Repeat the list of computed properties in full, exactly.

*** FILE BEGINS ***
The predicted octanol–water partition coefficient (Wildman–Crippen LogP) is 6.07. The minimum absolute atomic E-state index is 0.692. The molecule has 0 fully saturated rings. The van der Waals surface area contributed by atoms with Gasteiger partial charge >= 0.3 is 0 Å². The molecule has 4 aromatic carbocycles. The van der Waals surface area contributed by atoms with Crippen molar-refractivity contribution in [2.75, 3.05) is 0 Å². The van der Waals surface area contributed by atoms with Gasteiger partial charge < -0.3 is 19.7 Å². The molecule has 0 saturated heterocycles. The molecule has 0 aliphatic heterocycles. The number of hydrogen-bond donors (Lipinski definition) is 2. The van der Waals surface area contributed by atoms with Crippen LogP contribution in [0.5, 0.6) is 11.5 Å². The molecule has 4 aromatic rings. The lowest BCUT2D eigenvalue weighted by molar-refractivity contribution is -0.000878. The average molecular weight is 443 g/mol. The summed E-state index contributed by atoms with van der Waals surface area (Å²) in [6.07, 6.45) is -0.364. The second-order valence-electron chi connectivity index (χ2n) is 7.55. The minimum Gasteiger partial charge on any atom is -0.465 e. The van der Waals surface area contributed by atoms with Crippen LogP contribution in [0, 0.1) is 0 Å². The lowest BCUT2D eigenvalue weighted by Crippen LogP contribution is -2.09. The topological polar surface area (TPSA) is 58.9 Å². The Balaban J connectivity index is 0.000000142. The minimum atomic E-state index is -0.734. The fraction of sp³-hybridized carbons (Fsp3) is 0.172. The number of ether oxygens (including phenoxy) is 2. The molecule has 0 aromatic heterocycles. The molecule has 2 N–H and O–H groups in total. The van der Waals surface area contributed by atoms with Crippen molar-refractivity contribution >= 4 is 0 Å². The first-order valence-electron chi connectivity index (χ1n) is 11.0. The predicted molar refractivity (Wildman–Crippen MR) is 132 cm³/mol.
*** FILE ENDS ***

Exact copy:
The predicted octanol–water partition coefficient (Wildman–Crippen LogP) is 6.07. The minimum absolute atomic E-state index is 0.692. The molecule has 0 fully saturated rings. The van der Waals surface area contributed by atoms with Gasteiger partial charge >= 0.3 is 0 Å². The molecule has 4 aromatic carbocycles. The van der Waals surface area contributed by atoms with Crippen molar-refractivity contribution in [2.75, 3.05) is 0 Å². The van der Waals surface area contributed by atoms with Gasteiger partial charge < -0.3 is 19.7 Å². The molecule has 0 saturated heterocycles. The molecule has 0 aliphatic heterocycles. The number of hydrogen-bond donors (Lipinski definition) is 2. The van der Waals surface area contributed by atoms with Crippen LogP contribution in [0.5, 0.6) is 11.5 Å². The molecule has 4 aromatic rings. The lowest BCUT2D eigenvalue weighted by molar-refractivity contribution is -0.000878. The average molecular weight is 443 g/mol. The summed E-state index contributed by atoms with van der Waals surface area (Å²) in [6.07, 6.45) is -0.364. The second-order valence-electron chi connectivity index (χ2n) is 7.55. The minimum Gasteiger partial charge on any atom is -0.465 e. The van der Waals surface area contributed by atoms with Crippen LogP contribution in [0, 0.1) is 0 Å². The lowest BCUT2D eigenvalue weighted by Crippen LogP contribution is -2.09. The topological polar surface area (TPSA) is 58.9 Å². The Balaban J connectivity index is 0.000000142. The minimum atomic E-state index is -0.734. The fraction of sp³-hybridized carbons (Fsp3) is 0.172. The number of ether oxygens (including phenoxy) is 2. The molecule has 0 aromatic heterocycles. The molecule has 2 N–H and O–H groups in total. The van der Waals surface area contributed by atoms with Crippen molar-refractivity contribution >= 4 is 0 Å². The first-order valence-electron chi connectivity index (χ1n) is 11.0. The predicted molar refractivity (Wildman–Crippen MR) is 132 cm³/mol.